My Account: Log In | Join | Renew
Search
Author
Title
Vol.
Issue
Year
1st Page

Abstract

 

This article in JEQ

  1. Vol. 37 No. 6, p. 2093-2099
     
    Received: Dec 18, 2007
    Published: Nov, 2008


    * Corresponding author(s): mmena@cebas.csic.es
 View
 Download
 Alerts
 Permissions
 Share

doi:10.2134/jeq2007.0653

Long-term Effect of a Single Application of Organic Refuse on Carbon Sequestration and Soil Physical Properties

  1. J. Albaladejo,
  2. J. Lopez,
  3. C. Boix-Fayos,
  4. G.G. Barbera and
  5. M. Martinez-Mena *
  1. Dpto. de Conservación de Suelos y Aguas, Centro de Edaf ología y Biología Aplicada del Segura, CEBAS-CSIC, P.O. Box 164, 30100, Murcia, Spain

Abstract

Restoration of degraded lands could be a way to reverse soil degradation and desertification in semiarid areas and mitigate greenhouse gases (GHG). Our objective was to evaluate the long-term effects of a single addition of organic refuse on soil physical properties and measure its carbon sequestration potential. In 1988, a set of five plots (87 m2 each) was established in an open desert-like scrubland (2–4% cover) in Murcia, Spain, to which urban solid refuse (USR) was added in a single treatment at different rates. Soil properties were monitored over a 5-yr period. Sixteen years after the addition, three of the plots were monitored again (P0: control, P1: 13 kg m−2, P2: 26 kg m−2 of USR added) to assess the lasting effect of the organic addition on the soil organic carbon (SOC) pools and on the physical characteristics of the soil. The SOC content was higher in P2 (16.4 g kg−1) and in P1 (11.8 g kg−1) than in P0 (7.9 g kg−1). Likewise, aerial biomass increased from 0.18 kg m−2 in P0 up to 0.27 kg m−2 in P1 and 0.46 kg m−2 in P2. This represents a total C sequestration of 9.5 Mg ha−1 in P2 and 3.4 Mg ha−1 in P1, most of the sequestered C remaining in the recalcitrant soil pool. Additionally, higher saturated hydraulic conductivity, aggregate stability, and available water content values and lower bulk density values were measured in the restored plots. Clearly, a single addition of organic refuse to the degraded soils to increase the potential for C sequestration was effective.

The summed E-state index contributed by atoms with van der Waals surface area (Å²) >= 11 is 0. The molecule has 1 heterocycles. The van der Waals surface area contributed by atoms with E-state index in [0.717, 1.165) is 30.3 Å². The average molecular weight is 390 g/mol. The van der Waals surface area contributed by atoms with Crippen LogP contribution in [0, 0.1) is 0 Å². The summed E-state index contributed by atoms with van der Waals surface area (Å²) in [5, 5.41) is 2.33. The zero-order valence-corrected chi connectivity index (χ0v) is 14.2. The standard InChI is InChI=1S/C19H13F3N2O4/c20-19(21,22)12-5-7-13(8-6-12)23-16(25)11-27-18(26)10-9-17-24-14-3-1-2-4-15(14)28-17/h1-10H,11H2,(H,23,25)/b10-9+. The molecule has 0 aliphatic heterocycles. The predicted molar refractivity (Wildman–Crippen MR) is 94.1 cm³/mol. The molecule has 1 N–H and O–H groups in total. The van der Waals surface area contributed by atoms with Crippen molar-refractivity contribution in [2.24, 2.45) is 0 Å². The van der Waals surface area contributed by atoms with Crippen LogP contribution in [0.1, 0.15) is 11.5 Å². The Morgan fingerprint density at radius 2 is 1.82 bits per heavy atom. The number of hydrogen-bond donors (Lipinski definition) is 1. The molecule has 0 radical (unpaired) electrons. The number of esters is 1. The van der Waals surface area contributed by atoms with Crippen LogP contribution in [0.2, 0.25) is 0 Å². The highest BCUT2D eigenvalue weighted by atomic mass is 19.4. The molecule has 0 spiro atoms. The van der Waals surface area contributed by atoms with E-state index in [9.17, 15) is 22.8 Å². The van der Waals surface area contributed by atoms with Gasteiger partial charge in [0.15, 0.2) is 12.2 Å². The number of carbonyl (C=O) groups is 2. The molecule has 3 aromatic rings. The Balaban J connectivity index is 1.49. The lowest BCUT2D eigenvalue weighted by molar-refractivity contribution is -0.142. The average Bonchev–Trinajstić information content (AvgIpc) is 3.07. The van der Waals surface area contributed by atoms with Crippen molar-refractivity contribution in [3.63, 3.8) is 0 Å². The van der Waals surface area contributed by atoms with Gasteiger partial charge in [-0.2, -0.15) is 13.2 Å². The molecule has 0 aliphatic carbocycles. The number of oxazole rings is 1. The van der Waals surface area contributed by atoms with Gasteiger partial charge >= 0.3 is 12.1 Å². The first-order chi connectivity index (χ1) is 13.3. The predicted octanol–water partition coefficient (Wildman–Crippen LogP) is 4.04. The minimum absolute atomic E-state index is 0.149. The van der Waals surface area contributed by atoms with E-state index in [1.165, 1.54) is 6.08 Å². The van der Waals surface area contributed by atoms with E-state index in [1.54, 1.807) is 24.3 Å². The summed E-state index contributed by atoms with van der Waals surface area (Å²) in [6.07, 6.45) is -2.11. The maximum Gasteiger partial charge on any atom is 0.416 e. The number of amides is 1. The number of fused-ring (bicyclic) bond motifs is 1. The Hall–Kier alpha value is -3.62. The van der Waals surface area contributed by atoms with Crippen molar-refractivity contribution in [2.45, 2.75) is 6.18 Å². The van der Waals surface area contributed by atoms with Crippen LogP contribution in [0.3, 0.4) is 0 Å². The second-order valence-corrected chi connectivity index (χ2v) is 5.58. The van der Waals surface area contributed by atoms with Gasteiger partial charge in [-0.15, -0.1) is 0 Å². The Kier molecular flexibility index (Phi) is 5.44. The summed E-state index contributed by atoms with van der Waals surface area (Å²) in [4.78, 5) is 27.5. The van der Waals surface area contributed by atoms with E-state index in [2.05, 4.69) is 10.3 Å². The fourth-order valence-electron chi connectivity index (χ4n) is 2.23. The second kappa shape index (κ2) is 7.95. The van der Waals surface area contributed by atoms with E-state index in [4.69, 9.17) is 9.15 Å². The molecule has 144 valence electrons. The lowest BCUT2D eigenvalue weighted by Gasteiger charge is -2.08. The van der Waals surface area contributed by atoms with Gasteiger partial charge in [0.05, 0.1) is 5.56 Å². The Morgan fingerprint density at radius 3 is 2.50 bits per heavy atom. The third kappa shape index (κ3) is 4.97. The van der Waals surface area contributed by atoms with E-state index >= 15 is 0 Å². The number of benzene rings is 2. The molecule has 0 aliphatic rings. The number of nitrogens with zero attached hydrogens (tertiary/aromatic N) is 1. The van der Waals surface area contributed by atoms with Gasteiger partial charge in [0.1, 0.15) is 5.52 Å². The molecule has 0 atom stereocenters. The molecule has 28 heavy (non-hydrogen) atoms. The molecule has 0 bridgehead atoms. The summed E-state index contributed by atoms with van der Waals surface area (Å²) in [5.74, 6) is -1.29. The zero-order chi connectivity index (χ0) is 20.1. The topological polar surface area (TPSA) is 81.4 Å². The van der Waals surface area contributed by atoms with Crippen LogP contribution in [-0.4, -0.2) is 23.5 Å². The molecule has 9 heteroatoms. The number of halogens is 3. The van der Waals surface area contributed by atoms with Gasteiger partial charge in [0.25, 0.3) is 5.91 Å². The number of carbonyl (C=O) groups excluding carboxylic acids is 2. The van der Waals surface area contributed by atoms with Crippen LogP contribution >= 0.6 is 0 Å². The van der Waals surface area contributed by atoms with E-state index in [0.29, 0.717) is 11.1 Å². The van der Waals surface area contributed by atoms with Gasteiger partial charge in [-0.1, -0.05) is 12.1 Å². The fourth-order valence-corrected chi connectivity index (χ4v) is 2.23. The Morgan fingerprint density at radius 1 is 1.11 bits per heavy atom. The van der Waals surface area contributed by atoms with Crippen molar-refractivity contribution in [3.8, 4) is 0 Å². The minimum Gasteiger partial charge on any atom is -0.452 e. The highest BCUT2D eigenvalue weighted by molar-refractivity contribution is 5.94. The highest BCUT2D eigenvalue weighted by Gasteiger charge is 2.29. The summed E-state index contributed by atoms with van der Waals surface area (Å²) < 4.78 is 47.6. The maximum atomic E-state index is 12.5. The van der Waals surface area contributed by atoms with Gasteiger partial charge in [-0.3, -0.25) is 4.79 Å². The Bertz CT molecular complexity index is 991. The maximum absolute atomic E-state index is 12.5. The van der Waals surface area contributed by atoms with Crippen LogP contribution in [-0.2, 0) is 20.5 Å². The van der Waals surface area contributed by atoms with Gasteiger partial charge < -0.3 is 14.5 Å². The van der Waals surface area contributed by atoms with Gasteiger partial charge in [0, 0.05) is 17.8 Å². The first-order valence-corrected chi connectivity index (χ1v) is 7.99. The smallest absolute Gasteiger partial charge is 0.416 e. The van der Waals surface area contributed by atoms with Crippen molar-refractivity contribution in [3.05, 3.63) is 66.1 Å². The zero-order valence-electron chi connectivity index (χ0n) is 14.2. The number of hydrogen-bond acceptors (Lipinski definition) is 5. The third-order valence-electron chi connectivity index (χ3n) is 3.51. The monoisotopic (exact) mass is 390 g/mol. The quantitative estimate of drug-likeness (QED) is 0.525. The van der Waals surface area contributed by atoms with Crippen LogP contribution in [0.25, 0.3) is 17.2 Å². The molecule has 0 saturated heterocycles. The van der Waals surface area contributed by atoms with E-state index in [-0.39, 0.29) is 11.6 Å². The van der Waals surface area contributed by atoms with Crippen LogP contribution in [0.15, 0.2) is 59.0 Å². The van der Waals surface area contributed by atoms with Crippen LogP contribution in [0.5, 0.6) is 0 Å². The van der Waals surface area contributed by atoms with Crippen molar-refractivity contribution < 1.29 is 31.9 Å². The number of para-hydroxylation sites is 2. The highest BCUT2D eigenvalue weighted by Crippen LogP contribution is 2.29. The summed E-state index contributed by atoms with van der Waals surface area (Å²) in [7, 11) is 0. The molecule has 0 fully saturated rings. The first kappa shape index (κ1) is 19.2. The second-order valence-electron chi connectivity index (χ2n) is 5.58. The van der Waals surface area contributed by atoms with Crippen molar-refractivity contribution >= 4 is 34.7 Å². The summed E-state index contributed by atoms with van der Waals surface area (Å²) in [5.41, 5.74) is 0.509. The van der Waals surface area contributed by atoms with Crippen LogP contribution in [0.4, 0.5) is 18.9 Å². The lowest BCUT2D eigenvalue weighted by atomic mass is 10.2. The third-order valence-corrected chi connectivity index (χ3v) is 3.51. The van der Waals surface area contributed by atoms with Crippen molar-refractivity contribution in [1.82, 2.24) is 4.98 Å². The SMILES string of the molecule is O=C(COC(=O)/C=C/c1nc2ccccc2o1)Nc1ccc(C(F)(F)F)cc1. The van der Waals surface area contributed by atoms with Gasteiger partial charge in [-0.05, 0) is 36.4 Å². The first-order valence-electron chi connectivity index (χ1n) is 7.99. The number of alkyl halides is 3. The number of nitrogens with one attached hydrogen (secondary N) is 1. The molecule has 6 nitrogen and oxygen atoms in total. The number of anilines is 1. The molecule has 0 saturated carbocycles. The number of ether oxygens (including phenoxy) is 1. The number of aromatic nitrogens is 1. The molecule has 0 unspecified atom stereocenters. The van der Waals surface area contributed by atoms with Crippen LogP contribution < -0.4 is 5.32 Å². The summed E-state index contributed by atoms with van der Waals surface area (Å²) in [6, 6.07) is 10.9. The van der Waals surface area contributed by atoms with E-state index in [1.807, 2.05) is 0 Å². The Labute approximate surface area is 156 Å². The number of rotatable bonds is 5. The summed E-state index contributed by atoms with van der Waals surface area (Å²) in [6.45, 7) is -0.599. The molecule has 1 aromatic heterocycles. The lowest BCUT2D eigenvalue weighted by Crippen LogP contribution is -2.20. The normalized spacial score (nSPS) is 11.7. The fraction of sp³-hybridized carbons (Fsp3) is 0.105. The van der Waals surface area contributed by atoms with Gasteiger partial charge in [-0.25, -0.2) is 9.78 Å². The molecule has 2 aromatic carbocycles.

Please view the pdf by using the Full Text (PDF) link under 'View' to the left.

Copyright © 2008. American Society of Agronomy, Crop Science Society of America, Soil Science SocietyAmerican Society of Agronomy, Crop Science Society of America, and Soil Science Society of America